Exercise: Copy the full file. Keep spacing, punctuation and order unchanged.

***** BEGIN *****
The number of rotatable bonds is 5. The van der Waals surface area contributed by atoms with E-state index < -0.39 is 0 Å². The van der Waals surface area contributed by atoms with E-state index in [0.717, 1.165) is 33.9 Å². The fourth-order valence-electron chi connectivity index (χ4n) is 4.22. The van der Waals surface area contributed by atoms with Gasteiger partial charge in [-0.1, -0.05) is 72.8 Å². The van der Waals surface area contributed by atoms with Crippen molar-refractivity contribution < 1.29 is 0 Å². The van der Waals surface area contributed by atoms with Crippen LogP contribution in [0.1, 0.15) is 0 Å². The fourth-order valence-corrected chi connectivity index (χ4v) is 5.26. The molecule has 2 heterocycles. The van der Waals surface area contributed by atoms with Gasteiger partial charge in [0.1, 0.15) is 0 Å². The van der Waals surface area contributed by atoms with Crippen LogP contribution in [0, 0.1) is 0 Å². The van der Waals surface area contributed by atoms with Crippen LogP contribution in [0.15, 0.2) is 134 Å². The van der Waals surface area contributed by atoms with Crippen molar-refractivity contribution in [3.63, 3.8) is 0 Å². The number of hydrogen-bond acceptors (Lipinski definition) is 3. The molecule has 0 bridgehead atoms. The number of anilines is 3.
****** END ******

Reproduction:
The number of rotatable bonds is 5. The van der Waals surface area contributed by atoms with E-state index < -0.39 is 0 Å². The van der Waals surface area contributed by atoms with E-state index in [0.717, 1.165) is 33.9 Å². The fourth-order valence-electron chi connectivity index (χ4n) is 4.22. The van der Waals surface area contributed by atoms with Gasteiger partial charge in [-0.1, -0.05) is 72.8 Å². The van der Waals surface area contributed by atoms with Crippen molar-refractivity contribution < 1.29 is 0 Å². The van der Waals surface area contributed by atoms with Crippen LogP contribution in [0.1, 0.15) is 0 Å². The fourth-order valence-corrected chi connectivity index (χ4v) is 5.26. The molecule has 2 heterocycles. The van der Waals surface area contributed by atoms with Gasteiger partial charge in [0.1, 0.15) is 0 Å². The van der Waals surface area contributed by atoms with Crippen LogP contribution in [0, 0.1) is 0 Å². The van der Waals surface area contributed by atoms with Crippen LogP contribution in [0.15, 0.2) is 134 Å². The van der Waals surface area contributed by atoms with Crippen molar-refractivity contribution in [3.63, 3.8) is 0 Å². The number of hydrogen-bond acceptors (Lipinski definition) is 3. The molecule has 0 bridgehead atoms. The number of anilines is 3.